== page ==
A superstar can be made. Hard, focused, smart work, dedication and a little bit of luck can turn any budding talent into a superstar. But an icon cannot be made. Icons are created, as though a magical third component consisting of pure, electric talent met sperm and egg at the precise instant of conception. Icons are beacons of brilliance in a world of relative darkness – irrepressible, undeniable talent not just worthy of celebration but of worship, even long after their death.

But nothing – no description, no representation, no facsimile – can compare to witnessing an icon in action and in their prime. Daniel Lindsay and T.J. Martin’s Tina, a biodoc of the singer Tina Turner, knows this and flaunts this. Turner has not merely made herself a most kinetic spectacle across her 60 years in the spotlight, she’s exploited the fact that her talent, that mesmerizing electric spark for performance that seems to flow through every vein in her body, is a talent made for spectacular public display. The evidence is bountiful – video archives and online platforms are overflowing with footage of her live musical performances, footage liberally strewn throughout this entertaining, informative documentary.

If Tina sounds like little more than a glorified YouTube trawl, however, it’s emphatically not. Lindsay and Martin have expertly curated this footage, creating a showcase of Turner’s abilities that runs the gamut of those abilities. We see her at various stages in her storied career, observing her at different times, in different places, singing different styles, exhibiting different skills as a performer – singing, dancing, the subtle art of forging an indelible emotional connection with the audience – typically all simultaneously. This material would normally accent the storytelling in similar biodocs, the evidentiary footnotes capping off some arduous trek through a person’s life and career. Here, it’s front and centre, the talking heads and montages making up the mortar around the solid gold bricks of magnificence that are Turner’s legacy of live performances.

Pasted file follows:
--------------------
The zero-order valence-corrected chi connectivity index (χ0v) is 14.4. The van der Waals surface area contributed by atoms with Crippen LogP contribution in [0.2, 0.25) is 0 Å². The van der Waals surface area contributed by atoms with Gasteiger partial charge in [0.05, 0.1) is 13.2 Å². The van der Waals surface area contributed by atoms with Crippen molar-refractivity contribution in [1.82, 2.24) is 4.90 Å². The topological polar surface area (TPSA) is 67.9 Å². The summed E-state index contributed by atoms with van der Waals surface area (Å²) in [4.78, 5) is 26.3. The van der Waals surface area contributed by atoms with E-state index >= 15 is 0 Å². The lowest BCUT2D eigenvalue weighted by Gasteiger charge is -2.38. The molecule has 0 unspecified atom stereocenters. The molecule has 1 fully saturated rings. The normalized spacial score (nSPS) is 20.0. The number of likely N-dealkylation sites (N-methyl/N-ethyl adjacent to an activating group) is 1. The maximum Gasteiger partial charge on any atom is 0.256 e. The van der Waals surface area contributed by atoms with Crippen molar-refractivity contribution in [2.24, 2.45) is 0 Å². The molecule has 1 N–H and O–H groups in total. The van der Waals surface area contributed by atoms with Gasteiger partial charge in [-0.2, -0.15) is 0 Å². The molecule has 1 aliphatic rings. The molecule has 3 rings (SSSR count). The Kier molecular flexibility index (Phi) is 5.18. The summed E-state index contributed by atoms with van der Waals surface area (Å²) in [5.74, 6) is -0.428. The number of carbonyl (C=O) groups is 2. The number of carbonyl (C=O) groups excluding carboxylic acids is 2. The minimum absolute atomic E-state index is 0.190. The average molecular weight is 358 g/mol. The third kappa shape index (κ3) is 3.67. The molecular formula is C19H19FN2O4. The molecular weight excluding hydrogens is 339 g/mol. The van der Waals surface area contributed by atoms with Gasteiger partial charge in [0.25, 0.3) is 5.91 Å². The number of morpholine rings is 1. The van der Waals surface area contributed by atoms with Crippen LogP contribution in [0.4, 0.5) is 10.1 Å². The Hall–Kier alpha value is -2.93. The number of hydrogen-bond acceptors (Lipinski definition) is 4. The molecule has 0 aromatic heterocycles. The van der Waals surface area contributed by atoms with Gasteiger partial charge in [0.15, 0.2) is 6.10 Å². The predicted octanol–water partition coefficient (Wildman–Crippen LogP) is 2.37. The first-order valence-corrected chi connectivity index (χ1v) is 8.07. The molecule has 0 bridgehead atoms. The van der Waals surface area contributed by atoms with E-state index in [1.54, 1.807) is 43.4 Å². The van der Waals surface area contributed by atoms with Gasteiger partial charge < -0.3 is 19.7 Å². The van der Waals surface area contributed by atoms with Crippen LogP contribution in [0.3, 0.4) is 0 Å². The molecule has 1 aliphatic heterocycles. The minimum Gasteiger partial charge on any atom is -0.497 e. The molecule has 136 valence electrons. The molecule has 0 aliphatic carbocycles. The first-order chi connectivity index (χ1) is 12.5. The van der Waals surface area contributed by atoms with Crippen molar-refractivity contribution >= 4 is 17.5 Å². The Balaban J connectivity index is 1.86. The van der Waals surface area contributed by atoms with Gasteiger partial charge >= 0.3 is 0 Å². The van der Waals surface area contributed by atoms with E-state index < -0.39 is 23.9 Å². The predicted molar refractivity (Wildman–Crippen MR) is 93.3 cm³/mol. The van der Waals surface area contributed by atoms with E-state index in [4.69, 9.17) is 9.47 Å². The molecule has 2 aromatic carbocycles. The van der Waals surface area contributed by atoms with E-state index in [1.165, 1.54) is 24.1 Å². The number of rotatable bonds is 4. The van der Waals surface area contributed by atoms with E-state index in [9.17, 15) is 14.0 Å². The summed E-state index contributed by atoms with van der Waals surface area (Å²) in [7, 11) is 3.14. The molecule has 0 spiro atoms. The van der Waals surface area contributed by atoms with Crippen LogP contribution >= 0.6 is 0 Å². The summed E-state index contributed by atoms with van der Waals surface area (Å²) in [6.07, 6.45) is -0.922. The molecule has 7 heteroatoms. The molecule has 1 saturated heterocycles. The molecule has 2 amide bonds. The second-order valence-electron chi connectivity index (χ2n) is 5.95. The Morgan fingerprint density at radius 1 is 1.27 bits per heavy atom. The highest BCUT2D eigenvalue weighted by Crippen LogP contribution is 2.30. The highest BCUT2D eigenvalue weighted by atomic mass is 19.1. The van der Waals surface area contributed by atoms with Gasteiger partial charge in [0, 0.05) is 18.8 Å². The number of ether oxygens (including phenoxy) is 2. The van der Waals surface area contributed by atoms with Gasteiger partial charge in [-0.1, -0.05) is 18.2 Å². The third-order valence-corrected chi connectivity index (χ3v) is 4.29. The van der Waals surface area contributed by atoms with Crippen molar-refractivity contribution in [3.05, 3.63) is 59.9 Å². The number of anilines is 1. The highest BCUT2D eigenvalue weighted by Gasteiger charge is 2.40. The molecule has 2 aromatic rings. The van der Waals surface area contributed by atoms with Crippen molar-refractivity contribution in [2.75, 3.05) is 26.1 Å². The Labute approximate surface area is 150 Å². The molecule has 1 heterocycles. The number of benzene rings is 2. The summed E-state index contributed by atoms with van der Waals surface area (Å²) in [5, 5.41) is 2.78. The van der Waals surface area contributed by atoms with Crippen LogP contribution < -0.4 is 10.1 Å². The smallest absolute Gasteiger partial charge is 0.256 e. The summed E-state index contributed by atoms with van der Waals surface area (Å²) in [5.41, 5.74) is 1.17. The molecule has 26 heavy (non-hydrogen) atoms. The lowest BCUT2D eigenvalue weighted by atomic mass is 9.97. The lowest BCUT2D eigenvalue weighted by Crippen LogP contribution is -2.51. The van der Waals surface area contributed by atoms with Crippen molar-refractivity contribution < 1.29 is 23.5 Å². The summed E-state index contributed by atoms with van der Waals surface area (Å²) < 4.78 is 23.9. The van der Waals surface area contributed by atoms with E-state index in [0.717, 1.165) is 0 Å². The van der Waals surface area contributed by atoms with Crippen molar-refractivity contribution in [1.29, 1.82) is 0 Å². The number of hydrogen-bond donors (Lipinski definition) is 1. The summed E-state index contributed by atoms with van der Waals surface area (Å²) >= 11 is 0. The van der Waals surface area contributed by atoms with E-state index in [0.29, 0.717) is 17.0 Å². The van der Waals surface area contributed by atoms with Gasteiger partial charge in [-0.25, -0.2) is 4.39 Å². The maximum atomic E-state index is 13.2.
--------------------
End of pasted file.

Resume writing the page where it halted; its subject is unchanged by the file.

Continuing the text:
Aiding Lindsay and Martin is the fact that they’ve acquired rare, intimate access to their subject. Turner is that most unusual celebrity in the modern age – she’s honest and open yet private. She answers every question, no matter how difficult, no matter how many times she’s answered it before; Tina perhaps inadvertently chimes with the recent discussions about how the media has treated female celebs inspired by FX and the New York Times’ Framing Britney Spears. But she’s seemingly had her fill of public life, appearing here to add an up-to-date, personal slant to a tale otherwise being told in the past tense and by persons other than herself; besides this interview, filmed in 2019, Turner now lives a quiet life in Zurich with her husband Erwin Bach, having relinquished her U.S. citizenship in 2013.

Tina thus bears the bittersweet tone of a farewell, not the grand, bombastic, conditional goodbye of an artist’s farewell world tour. This is Turner quietly stepping out to greet the world one last time, having made her peace, acknowledging that she is now an elderly lady whose days as an active part of the entertainment industry have now passed. The finality of it is palpable: she’s visibly frailer than her former, energetic self and is clearly more aware than anyone else of the toll those days have taken on her. “The good did not outweigh the bad,” she is heard to say at the beginning of the movie; unavoidably, the statement this movie makes at the end of her career must recount both good and bad, examining her troubled childhood and the years of abuse she suffered at the hands of her ex-husband Ike. Having attempted and failed to close the book on that chapter several times before, it appears the only way Turner can not only move on but move the conversation on from the Ike issue is to sign her name to one last statement and retire with quintessential grace.

For all its insight and sincerity, Tina isn’t quite a masterpiece of a standard similar to that of its subject. It’s too in thrall to her to eke out an artistic identity of its own; Lindsay and Martin here demonstrate the capacity of the biodoc formula to honour a subject truly worthy of such an honour with utmost earnestness and respect. They don’t seem interested in innovation, in an act of creation of their own, rather understandably devoting their efforts to paying homage to an icon who could hardly be worthier of said honour. And as she bows out of public life, content and confident in her permanence of her decision, the full weight of the genius evident in her performances becomes blindingly clear. As the end credits roll over one of those performances – “The Best” in Barcelona, 1990, as part of Foreign Affair: The Farewell Tour – it’s hard not to be intensely, deeply moved. An icon retires but her beacon of brilliance will never stop shining bright.

A fitting tribute to a true icon. Bittersweet and brilliant, a fine and genuine honour that makes full use of its subject’s unparalleled talent.
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